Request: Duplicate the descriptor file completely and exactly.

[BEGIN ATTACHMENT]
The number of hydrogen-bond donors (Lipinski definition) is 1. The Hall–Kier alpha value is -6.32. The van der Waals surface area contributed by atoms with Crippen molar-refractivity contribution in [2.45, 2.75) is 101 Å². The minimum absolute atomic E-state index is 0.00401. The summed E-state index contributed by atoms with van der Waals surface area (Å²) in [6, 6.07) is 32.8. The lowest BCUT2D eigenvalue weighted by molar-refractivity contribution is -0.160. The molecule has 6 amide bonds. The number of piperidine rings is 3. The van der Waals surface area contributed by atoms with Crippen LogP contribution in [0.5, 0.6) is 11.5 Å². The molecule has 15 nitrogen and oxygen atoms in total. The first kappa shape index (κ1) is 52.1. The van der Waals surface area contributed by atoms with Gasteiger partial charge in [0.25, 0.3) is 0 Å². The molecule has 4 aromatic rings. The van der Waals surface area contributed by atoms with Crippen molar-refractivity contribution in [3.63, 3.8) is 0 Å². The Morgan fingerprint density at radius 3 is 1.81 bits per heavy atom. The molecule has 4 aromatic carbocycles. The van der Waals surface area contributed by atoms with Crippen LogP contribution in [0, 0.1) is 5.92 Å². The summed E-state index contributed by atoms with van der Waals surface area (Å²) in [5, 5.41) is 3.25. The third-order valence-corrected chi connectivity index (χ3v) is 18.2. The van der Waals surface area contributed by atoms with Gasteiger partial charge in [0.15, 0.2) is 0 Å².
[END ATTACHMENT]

The number of hydrogen-bond donors (Lipinski definition) is 1. The Hall–Kier alpha value is -6.32. The van der Waals surface area contributed by atoms with Crippen molar-refractivity contribution in [2.45, 2.75) is 101 Å². The minimum absolute atomic E-state index is 0.00401. The summed E-state index contributed by atoms with van der Waals surface area (Å²) in [6, 6.07) is 32.8. The lowest BCUT2D eigenvalue weighted by molar-refractivity contribution is -0.160. The molecule has 6 amide bonds. The number of piperidine rings is 3. The van der Waals surface area contributed by atoms with Crippen LogP contribution in [0.5, 0.6) is 11.5 Å². The molecule has 15 nitrogen and oxygen atoms in total. The first kappa shape index (κ1) is 52.1. The van der Waals surface area contributed by atoms with Gasteiger partial charge in [0.25, 0.3) is 0 Å². The molecule has 4 aromatic rings. The van der Waals surface area contributed by atoms with Crippen molar-refractivity contribution in [3.63, 3.8) is 0 Å². The Morgan fingerprint density at radius 3 is 1.81 bits per heavy atom. The molecule has 4 aromatic carbocycles. The van der Waals surface area contributed by atoms with Crippen LogP contribution in [0, 0.1) is 5.92 Å². The summed E-state index contributed by atoms with van der Waals surface area (Å²) in [5, 5.41) is 3.25. The third-order valence-corrected chi connectivity index (χ3v) is 18.2. The van der Waals surface area contributed by atoms with Gasteiger partial charge in [0.15, 0.2) is 0 Å².